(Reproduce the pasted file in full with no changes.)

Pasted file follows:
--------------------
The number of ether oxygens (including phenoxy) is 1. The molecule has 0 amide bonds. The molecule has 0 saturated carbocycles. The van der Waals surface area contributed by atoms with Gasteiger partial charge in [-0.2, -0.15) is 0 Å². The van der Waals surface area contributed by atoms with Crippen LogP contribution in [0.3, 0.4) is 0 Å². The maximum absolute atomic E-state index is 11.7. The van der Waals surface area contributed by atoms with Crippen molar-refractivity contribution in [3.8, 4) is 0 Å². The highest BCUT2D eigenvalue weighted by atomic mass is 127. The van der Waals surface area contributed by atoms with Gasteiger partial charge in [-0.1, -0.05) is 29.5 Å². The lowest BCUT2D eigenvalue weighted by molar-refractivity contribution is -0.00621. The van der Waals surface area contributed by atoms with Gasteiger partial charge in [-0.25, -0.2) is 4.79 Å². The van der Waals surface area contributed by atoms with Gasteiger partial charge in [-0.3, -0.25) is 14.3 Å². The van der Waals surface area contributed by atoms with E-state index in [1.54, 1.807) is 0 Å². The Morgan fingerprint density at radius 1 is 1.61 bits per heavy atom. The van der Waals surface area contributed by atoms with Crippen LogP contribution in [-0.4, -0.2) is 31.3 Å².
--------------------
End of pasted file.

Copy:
The number of ether oxygens (including phenoxy) is 1. The molecule has 0 amide bonds. The molecule has 0 saturated carbocycles. The van der Waals surface area contributed by atoms with Gasteiger partial charge in [-0.2, -0.15) is 0 Å². The van der Waals surface area contributed by atoms with Crippen LogP contribution in [0.3, 0.4) is 0 Å². The maximum absolute atomic E-state index is 11.7. The van der Waals surface area contributed by atoms with Crippen molar-refractivity contribution in [3.8, 4) is 0 Å². The highest BCUT2D eigenvalue weighted by atomic mass is 127. The van der Waals surface area contributed by atoms with Gasteiger partial charge in [-0.1, -0.05) is 29.5 Å². The lowest BCUT2D eigenvalue weighted by molar-refractivity contribution is -0.00621. The van der Waals surface area contributed by atoms with Gasteiger partial charge in [-0.25, -0.2) is 4.79 Å². The van der Waals surface area contributed by atoms with Gasteiger partial charge in [-0.3, -0.25) is 14.3 Å². The van der Waals surface area contributed by atoms with E-state index in [1.54, 1.807) is 0 Å². The Morgan fingerprint density at radius 1 is 1.61 bits per heavy atom. The van der Waals surface area contributed by atoms with Crippen LogP contribution in [-0.4, -0.2) is 31.3 Å².